Last edited 02 May 2019

Building Automation and Control System BACS


[edit] Introduction

The term 'Building Automation and Control System' (BACS) refers to centralised systems that monitor, control, and record the functions of building services systems. Building facilities that are monitored and controlled by a reliable BACS tend to maintain the building environment more efficiently and so reduce the building's environmental impact and energy costs.

The core functions of a BACS system are as follows:

The facilities that may be controlled by a BACS system include:

There is growing overlap between the concepts of BACS and the need to learn from the accumulated data to operate buildings more efficiently. Increasingly this includes technologies such as the internet of things to become smart buildings.

[edit] Components

The basic components of a BACS are:

  • Sensors: Measure values such as temperature, humidity, lighting levels, room occupancy, and so on.
  • Controllers: Instigate the system's response from the collected data, using algorithms that apply logic and send commands.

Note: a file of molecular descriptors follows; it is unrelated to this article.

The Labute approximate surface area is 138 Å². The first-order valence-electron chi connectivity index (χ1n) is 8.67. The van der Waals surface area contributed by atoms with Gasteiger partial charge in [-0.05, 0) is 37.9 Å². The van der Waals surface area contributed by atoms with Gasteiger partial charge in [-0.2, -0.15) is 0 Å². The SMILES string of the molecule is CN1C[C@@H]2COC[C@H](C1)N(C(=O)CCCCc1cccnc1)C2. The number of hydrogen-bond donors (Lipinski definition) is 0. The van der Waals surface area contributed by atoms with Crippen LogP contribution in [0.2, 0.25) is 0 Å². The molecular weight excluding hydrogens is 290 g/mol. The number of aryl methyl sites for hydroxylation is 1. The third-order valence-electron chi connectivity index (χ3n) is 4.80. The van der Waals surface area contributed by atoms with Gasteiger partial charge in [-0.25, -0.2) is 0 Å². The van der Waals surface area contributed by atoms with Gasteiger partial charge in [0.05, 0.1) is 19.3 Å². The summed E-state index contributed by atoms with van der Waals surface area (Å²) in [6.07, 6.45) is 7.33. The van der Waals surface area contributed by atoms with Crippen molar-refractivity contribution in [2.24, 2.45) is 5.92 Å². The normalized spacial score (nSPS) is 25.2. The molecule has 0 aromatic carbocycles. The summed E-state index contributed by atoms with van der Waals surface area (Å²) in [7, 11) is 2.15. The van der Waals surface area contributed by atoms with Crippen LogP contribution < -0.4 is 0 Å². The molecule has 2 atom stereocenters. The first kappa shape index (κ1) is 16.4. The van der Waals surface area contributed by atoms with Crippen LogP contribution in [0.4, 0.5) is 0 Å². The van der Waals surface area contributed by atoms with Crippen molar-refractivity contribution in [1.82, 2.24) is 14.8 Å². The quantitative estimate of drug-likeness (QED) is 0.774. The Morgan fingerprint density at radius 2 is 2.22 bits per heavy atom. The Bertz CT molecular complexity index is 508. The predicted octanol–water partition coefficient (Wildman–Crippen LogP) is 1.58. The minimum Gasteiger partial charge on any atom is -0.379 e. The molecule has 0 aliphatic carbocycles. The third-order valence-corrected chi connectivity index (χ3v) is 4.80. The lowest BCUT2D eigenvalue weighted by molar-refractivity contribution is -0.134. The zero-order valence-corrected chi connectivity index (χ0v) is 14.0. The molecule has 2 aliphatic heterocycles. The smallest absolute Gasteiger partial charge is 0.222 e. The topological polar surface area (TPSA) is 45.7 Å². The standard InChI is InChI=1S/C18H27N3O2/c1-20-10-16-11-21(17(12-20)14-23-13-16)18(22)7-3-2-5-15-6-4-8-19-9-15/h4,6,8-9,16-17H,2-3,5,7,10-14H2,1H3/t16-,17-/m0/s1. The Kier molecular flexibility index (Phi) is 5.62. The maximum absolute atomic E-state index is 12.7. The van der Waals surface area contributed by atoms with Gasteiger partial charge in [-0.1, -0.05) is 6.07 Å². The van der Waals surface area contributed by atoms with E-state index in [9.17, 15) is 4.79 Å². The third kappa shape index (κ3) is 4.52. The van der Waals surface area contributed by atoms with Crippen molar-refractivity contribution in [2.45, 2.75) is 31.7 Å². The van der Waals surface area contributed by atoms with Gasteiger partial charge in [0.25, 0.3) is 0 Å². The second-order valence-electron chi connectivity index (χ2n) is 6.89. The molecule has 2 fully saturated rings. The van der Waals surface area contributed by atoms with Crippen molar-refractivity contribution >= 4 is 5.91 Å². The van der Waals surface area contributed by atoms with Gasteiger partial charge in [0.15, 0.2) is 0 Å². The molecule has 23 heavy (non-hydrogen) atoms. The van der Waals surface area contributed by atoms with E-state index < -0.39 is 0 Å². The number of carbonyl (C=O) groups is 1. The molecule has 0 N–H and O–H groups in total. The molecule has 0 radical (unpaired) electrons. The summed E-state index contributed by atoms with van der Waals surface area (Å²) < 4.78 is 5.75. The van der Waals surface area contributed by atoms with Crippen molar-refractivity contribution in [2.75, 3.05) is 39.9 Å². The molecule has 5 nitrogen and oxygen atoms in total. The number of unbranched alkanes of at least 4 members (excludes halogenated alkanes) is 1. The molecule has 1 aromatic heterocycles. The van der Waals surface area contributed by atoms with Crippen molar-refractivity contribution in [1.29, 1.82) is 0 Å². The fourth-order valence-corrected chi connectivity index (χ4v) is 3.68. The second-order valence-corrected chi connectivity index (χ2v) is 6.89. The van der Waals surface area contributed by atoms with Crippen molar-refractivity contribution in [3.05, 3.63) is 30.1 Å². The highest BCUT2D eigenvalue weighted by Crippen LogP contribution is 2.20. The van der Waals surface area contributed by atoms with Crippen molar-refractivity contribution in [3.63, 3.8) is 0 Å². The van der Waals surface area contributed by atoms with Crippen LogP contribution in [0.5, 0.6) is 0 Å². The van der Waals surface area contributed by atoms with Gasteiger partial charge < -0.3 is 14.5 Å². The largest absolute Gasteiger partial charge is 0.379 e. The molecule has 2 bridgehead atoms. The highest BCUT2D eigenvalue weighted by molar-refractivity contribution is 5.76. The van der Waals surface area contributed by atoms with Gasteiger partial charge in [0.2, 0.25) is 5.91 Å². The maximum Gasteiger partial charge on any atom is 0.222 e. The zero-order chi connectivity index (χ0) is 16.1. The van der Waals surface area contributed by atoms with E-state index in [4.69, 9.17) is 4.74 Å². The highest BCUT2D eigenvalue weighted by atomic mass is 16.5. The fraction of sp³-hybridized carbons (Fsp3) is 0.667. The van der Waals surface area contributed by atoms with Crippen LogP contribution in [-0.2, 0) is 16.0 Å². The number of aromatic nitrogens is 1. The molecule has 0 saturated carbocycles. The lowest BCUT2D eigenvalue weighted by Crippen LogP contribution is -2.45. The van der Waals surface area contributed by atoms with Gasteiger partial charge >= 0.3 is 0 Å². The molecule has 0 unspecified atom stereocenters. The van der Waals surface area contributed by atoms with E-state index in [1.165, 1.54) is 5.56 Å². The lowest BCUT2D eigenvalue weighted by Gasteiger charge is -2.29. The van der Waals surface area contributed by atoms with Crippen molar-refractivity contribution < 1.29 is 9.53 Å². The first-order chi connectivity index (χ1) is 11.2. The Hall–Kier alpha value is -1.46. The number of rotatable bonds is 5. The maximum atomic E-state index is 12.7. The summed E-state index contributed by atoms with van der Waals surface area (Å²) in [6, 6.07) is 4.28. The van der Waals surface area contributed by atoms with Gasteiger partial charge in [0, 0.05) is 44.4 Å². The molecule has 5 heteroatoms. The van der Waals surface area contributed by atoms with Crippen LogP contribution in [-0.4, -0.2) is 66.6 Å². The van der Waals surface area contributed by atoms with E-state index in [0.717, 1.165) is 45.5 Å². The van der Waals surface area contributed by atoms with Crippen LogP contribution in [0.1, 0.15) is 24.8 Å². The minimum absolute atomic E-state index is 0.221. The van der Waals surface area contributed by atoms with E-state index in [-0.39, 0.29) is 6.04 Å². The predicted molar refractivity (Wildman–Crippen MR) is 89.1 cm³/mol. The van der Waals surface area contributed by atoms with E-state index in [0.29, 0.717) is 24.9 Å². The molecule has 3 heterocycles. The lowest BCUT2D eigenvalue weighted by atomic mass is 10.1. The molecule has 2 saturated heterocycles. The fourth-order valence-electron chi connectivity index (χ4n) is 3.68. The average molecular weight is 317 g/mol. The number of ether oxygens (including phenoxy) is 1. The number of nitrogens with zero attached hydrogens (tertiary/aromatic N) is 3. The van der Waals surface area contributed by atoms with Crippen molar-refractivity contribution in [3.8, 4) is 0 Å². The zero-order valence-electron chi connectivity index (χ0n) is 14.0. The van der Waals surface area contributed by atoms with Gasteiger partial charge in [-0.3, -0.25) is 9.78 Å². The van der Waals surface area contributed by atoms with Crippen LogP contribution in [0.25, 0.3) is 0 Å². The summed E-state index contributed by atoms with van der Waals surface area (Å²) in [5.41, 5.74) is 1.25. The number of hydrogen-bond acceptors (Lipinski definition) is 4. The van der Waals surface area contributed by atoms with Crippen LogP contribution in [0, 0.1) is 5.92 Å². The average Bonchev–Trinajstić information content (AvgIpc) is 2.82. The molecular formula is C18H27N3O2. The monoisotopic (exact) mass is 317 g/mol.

• Output devices: Carry out commands from the controller.
  • Communications protocol: The 'language' used by the BACS components.
  • Dashboard: The user interface for data reporting and interaction with the BACS system.

[edit] Terminology

There are a number of similar terms that can be used to refer to building automation, such as Building Management System (BMS), Building Control System (BCS) and Building Automation System (BAS). However, BACS is the standard term as defined by EN ISO 16484-2:2004 Building automation and control systems (BACS) -- Part 2: Hardware, 3.31.

BMS and BCS are general terms for systems that control a building's facilities. However, unlike BACS, they are not necessarily automation systems.

The phrase Building Energy Management Systems (BEMS) is sometimes used interchangeably with BACS, however, BEMS deal specifically with energy consumption, metering, and so on. It is generally considered though that there is sufficient overlap between the two that they can be used interchangeably.

[edit] Related articles on Designing Buildings Wiki

[edit] External resources